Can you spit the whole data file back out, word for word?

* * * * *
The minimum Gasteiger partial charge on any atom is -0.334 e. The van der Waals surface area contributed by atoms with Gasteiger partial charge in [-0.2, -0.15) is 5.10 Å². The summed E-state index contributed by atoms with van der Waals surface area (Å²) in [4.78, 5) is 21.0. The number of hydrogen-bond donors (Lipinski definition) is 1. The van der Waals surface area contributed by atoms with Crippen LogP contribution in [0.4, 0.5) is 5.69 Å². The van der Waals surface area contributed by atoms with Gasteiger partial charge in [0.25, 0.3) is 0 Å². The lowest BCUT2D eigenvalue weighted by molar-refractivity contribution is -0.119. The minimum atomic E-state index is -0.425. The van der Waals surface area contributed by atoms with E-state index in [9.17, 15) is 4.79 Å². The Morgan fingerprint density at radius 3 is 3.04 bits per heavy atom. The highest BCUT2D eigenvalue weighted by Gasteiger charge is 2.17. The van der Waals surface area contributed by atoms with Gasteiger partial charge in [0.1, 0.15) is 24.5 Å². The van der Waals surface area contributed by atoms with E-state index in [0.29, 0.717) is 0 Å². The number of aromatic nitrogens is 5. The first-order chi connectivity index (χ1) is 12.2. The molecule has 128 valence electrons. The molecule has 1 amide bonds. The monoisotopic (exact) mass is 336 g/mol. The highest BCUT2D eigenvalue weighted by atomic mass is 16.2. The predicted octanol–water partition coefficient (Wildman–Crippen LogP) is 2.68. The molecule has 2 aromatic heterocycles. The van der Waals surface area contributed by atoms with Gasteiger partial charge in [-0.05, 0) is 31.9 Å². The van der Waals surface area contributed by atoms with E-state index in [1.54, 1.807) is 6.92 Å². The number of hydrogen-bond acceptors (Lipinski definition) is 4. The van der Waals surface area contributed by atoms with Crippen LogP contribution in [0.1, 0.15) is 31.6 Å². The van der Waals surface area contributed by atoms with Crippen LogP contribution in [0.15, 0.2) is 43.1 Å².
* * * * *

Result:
The minimum Gasteiger partial charge on any atom is -0.334 e. The van der Waals surface area contributed by atoms with Gasteiger partial charge in [-0.2, -0.15) is 5.10 Å². The summed E-state index contributed by atoms with van der Waals surface area (Å²) in [4.78, 5) is 21.0. The number of hydrogen-bond donors (Lipinski definition) is 1. The van der Waals surface area contributed by atoms with Crippen LogP contribution in [0.4, 0.5) is 5.69 Å². The van der Waals surface area contributed by atoms with Gasteiger partial charge in [0.25, 0.3) is 0 Å². The lowest BCUT2D eigenvalue weighted by molar-refractivity contribution is -0.119. The minimum atomic E-state index is -0.425. The van der Waals surface area contributed by atoms with E-state index in [9.17, 15) is 4.79 Å². The Morgan fingerprint density at radius 3 is 3.04 bits per heavy atom. The highest BCUT2D eigenvalue weighted by Gasteiger charge is 2.17. The van der Waals surface area contributed by atoms with Gasteiger partial charge in [0.1, 0.15) is 24.5 Å². The van der Waals surface area contributed by atoms with E-state index in [0.29, 0.717) is 0 Å². The number of aromatic nitrogens is 5. The first-order chi connectivity index (χ1) is 12.2. The molecule has 128 valence electrons. The molecule has 1 amide bonds. The monoisotopic (exact) mass is 336 g/mol. The highest BCUT2D eigenvalue weighted by atomic mass is 16.2. The predicted octanol–water partition coefficient (Wildman–Crippen LogP) is 2.68. The molecule has 2 aromatic heterocycles. The van der Waals surface area contributed by atoms with Gasteiger partial charge in [-0.05, 0) is 31.9 Å². The van der Waals surface area contributed by atoms with E-state index in [1.54, 1.807) is 6.92 Å². The number of hydrogen-bond acceptors (Lipinski definition) is 4. The van der Waals surface area contributed by atoms with Crippen LogP contribution in [0.1, 0.15) is 31.6 Å². The van der Waals surface area contributed by atoms with Crippen LogP contribution in [0.15, 0.2) is 43.1 Å².